Exclusive previews and one-off experiences from just €5 a month
Project Arts Centre is Ireland’s leading centre for the presentation and development of contemporary art, dedicated to protecting the independent sector and nurturing the next generation of Irish artists across all forms of the performing and visual arts.
“…the value is great and the crowd are cool It’s always a good way to spend a night”
A home for contemporary arts, a producing house, a resource for artists and a critical hub, Project works with artists across all art forms to make and present extraordinary works that inspire and provoke.
Located in the heart of Dublin City, Project is home to two performance spaces (the Cube – capacity of 73-82 and the Space Upstairs, capacity of 180 – 220) and a gallery. The country’s busiest arts centre, Project hosts more than 600 events annually, as well as co-producing and touring productions as part of our Project Artist initiative.
For over five decades Project Arts Centre has been at the forefront of contemporary artistic practice in Dublin. Generations of artists and audiences have taken part in its programmes and the careers of Liam Neeson, Gabriel Byrne, U2 and internationally renowned artists like James Coleman and Gerard Byrne were launched within these walls. Today we continue to focus on developing the artists and audiences of the future, helping to sustain Ireland’s cultural legacy.
When Project was founded in 1966 as Project 67, the founders came together with the philosophy that a creative person is capable of managing their own affairs. Project was an organisation set up, managed and governed by artists. At a time when art was largely created in established institutions Project focused on the artist, providing a place for independence, and space for artists whose work challenged the status quo.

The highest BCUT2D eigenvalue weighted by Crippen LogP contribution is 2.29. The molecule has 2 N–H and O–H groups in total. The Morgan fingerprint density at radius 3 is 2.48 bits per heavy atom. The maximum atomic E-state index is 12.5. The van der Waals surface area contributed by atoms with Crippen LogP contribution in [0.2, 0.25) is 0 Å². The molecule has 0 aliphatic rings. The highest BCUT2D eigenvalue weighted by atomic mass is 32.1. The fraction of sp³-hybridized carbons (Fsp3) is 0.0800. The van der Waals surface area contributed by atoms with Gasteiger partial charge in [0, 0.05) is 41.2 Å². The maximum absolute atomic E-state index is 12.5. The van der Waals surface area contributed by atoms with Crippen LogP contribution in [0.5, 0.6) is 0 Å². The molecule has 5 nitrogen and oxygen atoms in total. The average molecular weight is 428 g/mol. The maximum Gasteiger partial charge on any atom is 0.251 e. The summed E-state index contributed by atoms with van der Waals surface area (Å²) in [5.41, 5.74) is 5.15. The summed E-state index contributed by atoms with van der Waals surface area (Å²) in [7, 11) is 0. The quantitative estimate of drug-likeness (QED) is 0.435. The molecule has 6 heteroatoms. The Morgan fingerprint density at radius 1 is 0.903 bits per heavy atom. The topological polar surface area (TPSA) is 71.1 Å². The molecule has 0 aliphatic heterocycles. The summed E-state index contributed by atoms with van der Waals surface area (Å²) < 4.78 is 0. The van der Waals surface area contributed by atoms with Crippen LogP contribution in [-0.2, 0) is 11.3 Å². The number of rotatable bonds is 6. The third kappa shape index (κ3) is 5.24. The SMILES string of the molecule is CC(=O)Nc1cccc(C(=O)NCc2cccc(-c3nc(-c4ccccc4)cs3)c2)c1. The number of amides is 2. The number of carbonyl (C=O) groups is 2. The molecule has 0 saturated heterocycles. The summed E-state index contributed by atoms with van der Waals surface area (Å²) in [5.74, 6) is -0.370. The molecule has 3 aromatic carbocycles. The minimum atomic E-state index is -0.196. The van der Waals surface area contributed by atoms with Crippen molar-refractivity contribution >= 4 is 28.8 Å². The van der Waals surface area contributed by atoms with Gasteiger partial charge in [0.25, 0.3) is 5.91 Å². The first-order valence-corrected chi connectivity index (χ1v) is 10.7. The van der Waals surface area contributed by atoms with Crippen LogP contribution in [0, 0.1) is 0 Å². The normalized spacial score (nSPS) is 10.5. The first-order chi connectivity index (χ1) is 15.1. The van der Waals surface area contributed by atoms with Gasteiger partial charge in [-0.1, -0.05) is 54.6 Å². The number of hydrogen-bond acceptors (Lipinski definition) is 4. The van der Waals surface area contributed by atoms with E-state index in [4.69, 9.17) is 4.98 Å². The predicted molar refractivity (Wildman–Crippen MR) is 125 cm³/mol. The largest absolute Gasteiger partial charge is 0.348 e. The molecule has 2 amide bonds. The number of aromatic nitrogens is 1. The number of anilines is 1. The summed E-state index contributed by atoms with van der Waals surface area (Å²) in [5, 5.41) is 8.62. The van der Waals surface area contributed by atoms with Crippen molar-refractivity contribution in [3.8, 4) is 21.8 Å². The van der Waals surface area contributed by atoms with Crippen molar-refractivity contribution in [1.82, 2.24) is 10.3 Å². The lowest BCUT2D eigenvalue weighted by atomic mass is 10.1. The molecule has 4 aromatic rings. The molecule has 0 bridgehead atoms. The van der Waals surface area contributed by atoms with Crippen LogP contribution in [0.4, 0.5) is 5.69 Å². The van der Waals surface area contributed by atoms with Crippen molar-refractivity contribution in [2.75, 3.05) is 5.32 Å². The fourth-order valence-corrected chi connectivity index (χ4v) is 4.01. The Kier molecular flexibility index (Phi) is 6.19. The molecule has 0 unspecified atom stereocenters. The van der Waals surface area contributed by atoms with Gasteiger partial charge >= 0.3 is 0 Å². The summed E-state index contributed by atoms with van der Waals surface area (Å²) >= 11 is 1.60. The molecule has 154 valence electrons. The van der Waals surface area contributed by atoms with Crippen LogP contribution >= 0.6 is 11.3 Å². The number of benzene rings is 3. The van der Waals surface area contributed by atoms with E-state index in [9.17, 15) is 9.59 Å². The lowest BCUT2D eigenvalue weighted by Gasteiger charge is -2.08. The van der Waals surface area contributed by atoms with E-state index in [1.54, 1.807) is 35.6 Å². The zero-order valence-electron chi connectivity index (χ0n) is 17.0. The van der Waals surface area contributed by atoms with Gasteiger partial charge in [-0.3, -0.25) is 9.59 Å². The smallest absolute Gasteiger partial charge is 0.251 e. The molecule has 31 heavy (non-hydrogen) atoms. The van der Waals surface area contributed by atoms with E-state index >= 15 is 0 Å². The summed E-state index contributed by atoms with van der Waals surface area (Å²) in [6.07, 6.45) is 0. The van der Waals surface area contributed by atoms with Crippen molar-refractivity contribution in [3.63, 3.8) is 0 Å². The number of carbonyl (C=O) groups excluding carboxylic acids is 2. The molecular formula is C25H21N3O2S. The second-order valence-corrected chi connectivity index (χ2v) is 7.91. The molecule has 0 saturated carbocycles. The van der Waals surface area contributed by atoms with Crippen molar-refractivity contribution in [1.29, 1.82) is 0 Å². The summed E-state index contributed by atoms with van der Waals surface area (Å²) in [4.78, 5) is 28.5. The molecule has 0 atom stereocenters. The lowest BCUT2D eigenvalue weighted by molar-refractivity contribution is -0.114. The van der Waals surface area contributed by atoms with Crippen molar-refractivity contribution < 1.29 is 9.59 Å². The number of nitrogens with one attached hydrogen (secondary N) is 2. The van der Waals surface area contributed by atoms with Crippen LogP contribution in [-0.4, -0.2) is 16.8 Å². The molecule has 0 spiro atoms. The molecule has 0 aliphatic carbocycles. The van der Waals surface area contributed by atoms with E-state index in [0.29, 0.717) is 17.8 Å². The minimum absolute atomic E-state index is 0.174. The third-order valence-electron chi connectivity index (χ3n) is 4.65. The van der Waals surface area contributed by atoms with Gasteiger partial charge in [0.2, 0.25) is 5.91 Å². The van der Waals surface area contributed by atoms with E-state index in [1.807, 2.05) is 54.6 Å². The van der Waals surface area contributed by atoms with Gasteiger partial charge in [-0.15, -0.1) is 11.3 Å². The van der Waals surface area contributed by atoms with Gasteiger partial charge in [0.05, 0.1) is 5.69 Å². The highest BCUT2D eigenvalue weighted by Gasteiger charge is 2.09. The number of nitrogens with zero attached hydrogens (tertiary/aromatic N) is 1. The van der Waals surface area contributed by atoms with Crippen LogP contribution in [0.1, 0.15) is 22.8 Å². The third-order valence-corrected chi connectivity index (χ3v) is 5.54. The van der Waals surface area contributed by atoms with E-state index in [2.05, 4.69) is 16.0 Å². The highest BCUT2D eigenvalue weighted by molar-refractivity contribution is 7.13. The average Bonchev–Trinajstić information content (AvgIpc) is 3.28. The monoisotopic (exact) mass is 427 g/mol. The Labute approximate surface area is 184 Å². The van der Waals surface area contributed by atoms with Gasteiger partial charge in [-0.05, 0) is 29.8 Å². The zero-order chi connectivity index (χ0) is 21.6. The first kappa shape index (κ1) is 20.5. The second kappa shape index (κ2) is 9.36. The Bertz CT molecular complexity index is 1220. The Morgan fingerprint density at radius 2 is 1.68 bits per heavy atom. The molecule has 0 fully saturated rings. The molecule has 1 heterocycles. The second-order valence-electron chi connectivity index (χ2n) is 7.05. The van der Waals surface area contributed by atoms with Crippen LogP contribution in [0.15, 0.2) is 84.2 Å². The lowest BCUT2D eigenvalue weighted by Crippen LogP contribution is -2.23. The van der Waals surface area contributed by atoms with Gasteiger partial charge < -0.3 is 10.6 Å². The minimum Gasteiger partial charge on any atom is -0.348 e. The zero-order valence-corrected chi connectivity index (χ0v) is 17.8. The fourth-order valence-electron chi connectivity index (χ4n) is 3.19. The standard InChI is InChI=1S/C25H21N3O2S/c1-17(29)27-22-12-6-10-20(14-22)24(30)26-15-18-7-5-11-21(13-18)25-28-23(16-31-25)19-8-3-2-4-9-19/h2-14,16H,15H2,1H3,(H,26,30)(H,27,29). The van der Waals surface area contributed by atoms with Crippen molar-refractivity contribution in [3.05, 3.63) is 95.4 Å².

Established during a time of great change in our country and across the world, looking to the future is embedded in our DNA. Over the years Project has always reflected these values, whether embracing the punk movement, presenting edgy contemporary performance or confounding audiences’ ideas of what constitutes an exhibition. We are proud of this legacy but it is not a history that lies heavy on our shoulders; it is a history of reinvention, of evolution, of looking to the future and of change – and that is what we will continue to do.
Project Arts Centre began life as a three-week festival at the Gate Theatre in November 1966. Although the initial impetus was to produce a single play this soon evolved into a season of experimental music, visual arts, seminars, children’s theatre and a hot debate on censorship with special guest, Edna O’Brien. Project’s first exhibition showed the work of four artists John Behan, Charlie Cullen, Michael Kane and John Kelly.
Such was the energy of this season that the founders co-operated to establish a permanent alternative centre for the performing and visual arts. In 1967 Project Gallery opened in Lower Abbey Street with an exhibition of graphic works by John Behan.
In 1969 Project was forced to move to a basement in the YMCA further down Lower Abbey Street. At this stage, film screenings and plays were introduced to the programme and the Project Gallery became the Project Arts Centre. Paintings that were on show during the day came off the walls at night when the space was taken over for performance. Project was now providing a venue for the work of writers and directors like Jim and Peter Sheridan, Vinnie McCabe and Neil Jordan.
In 1972 Project was on the move again to a disused factory in South King Street where Robert Ballagh showed his response to Bloody Sunday with chalk outlines of 13 bodies and chicken blood. In the theatre space directors Alan Stanford and Chris O’Neill filled every slot and playwright Tom Murphy’s first work On The Outside was premiered.
Finally, in 1974, Project settled in the former Dollard Printing Works at East Essex Street.